Uniting brand and performance: How to survive the cost-of-living crisis

Industry experts discuss strategies to achieve marketing success in an uncertain economy

Uniting brand and performance: How to survive the cost-of-living crisis

Brand and performance must work hand-in-hand to engage consumers in a difficult economic climate, attendees at the Campaign Media360 conference were told by a panel of industry experts.

In an upbeat discussion, panellists were positive about riding the cost-of-living wave, citing their faith in consumer resilience as a reason to be optimistic.

“Like everybody else, we’ve learned that people are spending less,” said Olya Dyachuk, data driven media director at Heineken UK. “However, in our category, they still want quality products and to have an ‘experience’ when they go out.”

Geoff de Burca, chief strategy officer at, agreed: “What strikes me is how resilient the UK is. I’ve been glued to theYouGov mood data since the start of Covid, and it’s fascinating that whenever a new crisis emerges, there’s a big dip in mood straight away, but people bounce back really quickly.”

Convince your CFO to invest in brands

Our experts agreed that, despite rising costs for businesses, which can impact marketing budgets, there is a need for greater investment in brands to secure their future success.

According toJennifer Mayer, head of media and partnerships Europe at Ford, it’s important to think about long-term investment as well as short-term sales. Ford is undergoing a huge brand transformation, moving towards a 100% electric fleet. “With a new electric vehicle launching every 10 days in Europe, it’s super-important to be out there telling our story,” she said. “It’s about balance – performance media is focused on our petrol vehicles and ensuring those are continuing to move, but we are sending an electric vehicle around the world for the very first time, and telling some really great stories. That’s how you win brand love in the future.”

De Burca emphasised the importance of talking to senior leadership about long-term branding: “We need to be more sophisticated at proving the value of advertising to our financial colleagues, and better at using different types of data to understand how to better reach different target groups.”

Think about what works for your brand

The amount of money and effort that goes into either branding or performance depends on the job to be done, said Dyachuk. Heineken recently unveiled a radical new look for its cider brand Strongbow, supported by a £20m spend.

“We wanted to revitalise the drink with a massive campaign and rebrand,” said Dyachuk. “It started with traditional out-of-home ads and festivals. At the same time, we managed to include a performance element, working with customers like Tesco, to help people to buy and convert more easily.”

“We have a portfolio strategy for performance as well, and that created the biggest difference. Convincing leadership to give you brand budgets in one pot – and letting you decide where to spend it – works brilliantly well,” she said.

Repositioning your brand and performance activity to help customers through the cost-of-living crisis can also be successful – if you get your value proposition right.

“It’s not enough to just be doing performance activity at a time like this,” said de Burca. “You can show up to help consumers, or distract them with great content and bring joy to the nation.” For example, Tesco’s recent drive to help customers ‘spend less’ in its supermarkets was in direct response to inflated food prices.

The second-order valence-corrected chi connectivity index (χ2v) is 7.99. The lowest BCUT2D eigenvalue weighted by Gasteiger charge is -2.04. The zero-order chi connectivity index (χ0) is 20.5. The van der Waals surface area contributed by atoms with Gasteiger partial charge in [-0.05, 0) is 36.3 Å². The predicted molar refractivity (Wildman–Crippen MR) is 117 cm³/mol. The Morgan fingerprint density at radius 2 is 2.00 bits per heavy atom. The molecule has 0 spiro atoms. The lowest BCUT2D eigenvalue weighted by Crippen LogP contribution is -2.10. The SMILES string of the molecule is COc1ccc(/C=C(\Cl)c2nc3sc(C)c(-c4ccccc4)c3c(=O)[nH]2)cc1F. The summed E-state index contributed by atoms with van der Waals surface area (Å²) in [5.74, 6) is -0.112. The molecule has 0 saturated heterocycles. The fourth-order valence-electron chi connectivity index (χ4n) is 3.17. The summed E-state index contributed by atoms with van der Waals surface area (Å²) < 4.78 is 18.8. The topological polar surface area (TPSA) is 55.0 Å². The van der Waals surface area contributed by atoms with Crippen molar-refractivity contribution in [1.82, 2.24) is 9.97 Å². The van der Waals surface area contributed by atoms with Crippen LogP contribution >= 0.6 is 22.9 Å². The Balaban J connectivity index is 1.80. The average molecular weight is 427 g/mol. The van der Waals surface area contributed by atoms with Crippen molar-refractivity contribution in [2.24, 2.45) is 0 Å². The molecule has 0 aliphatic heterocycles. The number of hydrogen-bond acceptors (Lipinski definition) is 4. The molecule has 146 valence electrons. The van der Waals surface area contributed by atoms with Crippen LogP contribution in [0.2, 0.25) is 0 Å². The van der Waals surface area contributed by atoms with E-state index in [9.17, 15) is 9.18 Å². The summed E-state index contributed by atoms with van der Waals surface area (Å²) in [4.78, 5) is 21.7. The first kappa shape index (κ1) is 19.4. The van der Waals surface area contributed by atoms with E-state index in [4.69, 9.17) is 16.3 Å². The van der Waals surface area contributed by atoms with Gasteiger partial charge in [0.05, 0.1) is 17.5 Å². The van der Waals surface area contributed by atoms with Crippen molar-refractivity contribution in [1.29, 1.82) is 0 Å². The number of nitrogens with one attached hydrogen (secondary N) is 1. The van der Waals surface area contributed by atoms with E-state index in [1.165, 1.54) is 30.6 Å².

Creative analytics will inform future campaigns

Finding the right data can be the biggest challenge, according to Mayer: “It’s about seeking out the right data to inform the decision-making,” she said.

Revisiting campaigns and looking at successes and failures is also essential to refining the process. “We’ll look at how far along people are getting into our ad,” said Mayer. “And if there is a drop-off after 17 seconds, we’ll go back to the agency and ask why, so those insights can be used next time.”

Making more evidence-based creative decisions will be an essential skill for marketers to master in the future. “We’ve done some fascinating work around creative analytics, using performance data and machine learning to understand the creative contribution to a campaign’s success, which we can then share with our partners to develop more effective content,” said de Burca.

The panel was unanimous that brands that develop this ability to unify creativity with data and performance will be the ones who shine through the current economic gloom. “There are different skillsets, metrics, and tactics you might use in brand and performance activity, but to deliver breakthrough growth right now you must take a full funnel approach,” said de Burca. “Organisations that bring the two together can spend more money at difficult times, because the improved results will satisfy the CFO that it’s the right thing to do.”

Key takeaways

Brand and performance must work together to engage consumers in uncertain economic times.

Despite rising operational costs, greater investment in brands is necessary for future success.

The amount of money invested in either branding or performance depends on your goals.

Balancing long-term brand investment with short-term sales is crucial.

Finding the right data and using creative analytics are essential for informed decision-making.

Organisational alignment between brand and performance allows for more confident investment decisions.


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